You'll see two balls along the horizon line. This green line at top here is a horizon line and this first circle represents the left-hand vanishing point. So everything along the left side of our object is declining toward that point, and the other circle over here on the right-hand side is the right-hand vanishing point. And that's the way it works with two point perspective. You've got a left vanishing point and a right vanishing point. And then you've also got a left-hand plane that's associated with that left-hand point, and it's represented by default in blue and then you've got a right-hand plane that's represented by default in orange.
The ground plane shows up by default in green. Now, let me show you what its work here. We've got these two horizontal lines; the one at the bottom by default is the ground level. And that represents essentially where you're standing and looking at the scene, and if you drag this diamond on the far side of the ground level line, then you'll move the entire plan to a different location, like so. Fortunately, you have an Undo. So you can undo anything you do to the Perspective Grid, and you do so of course by pressing Ctrl+Z on the PC, or Command+Z on the Mac.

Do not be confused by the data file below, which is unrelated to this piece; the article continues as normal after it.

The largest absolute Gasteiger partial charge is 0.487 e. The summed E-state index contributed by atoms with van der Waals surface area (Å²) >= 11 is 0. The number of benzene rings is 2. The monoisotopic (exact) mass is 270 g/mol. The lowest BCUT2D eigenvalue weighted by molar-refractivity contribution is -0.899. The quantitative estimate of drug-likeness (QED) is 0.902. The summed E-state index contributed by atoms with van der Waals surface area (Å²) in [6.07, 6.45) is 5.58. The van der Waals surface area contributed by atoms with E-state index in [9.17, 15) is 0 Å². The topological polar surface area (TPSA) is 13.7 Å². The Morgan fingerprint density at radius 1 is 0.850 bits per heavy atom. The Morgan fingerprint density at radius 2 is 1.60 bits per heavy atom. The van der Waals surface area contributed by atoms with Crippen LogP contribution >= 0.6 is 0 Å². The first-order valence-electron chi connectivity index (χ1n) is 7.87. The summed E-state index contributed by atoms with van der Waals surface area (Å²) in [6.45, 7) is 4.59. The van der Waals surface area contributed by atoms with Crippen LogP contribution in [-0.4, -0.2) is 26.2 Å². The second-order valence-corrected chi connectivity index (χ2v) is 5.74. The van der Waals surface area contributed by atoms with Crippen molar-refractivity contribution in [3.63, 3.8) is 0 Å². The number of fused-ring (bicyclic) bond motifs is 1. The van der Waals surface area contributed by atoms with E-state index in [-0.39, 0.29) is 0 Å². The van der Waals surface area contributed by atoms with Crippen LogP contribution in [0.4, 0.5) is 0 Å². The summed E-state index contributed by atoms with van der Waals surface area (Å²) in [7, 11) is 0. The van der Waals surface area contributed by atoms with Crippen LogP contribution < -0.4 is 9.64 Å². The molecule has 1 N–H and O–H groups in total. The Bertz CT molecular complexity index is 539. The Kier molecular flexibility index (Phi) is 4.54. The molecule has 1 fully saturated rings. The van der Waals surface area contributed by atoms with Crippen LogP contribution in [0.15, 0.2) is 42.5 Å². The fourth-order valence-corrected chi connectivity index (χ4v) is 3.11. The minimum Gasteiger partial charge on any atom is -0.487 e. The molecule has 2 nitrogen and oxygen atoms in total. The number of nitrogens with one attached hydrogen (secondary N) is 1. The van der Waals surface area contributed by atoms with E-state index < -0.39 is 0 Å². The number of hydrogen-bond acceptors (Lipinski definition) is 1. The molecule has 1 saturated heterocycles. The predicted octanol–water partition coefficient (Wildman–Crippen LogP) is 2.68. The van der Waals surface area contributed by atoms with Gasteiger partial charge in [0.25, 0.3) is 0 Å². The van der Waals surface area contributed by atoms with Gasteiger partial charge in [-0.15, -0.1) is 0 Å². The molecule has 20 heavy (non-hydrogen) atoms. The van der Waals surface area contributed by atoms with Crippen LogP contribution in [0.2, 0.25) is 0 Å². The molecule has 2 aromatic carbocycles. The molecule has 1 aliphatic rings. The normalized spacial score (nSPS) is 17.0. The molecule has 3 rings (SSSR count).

If you drag this other diamond, the one that's associated with the horizon line, you'll move the horizon with respect to the ground level. So if you want a lower view of the scene, then you would drag that horizon line down like so and then ostensibly when you start drawing objects on the plane it'll look as if you have a low angle view. If you want a high angle view, then you would just go ahead and raise that horizon line like that. All right! I don't really want to mess up my horizon. So I'm going to press Ctrl+Z, or Command+Z on a Mac twice in a row. You can also make your planes bigger if you want to.
Notice this gadget right there, if you drag it then you will lengthen that right-hand plane up to a point. Notice I am continuing the drag and it doesn't make any difference anymore. Same happens at a point with the left-hand plane. So I'm extending the left-hand plane and then I am not anymore. Now what in the world is going on there? Basically, the grid has a resolution associated with it. In other words you're seeing gridlines every X number of points, and once Illustrator can't render out those gridlines anymore, it just stops. Now, that's not actually a big deal even if you have a very short plane, you can draw on it all over the place.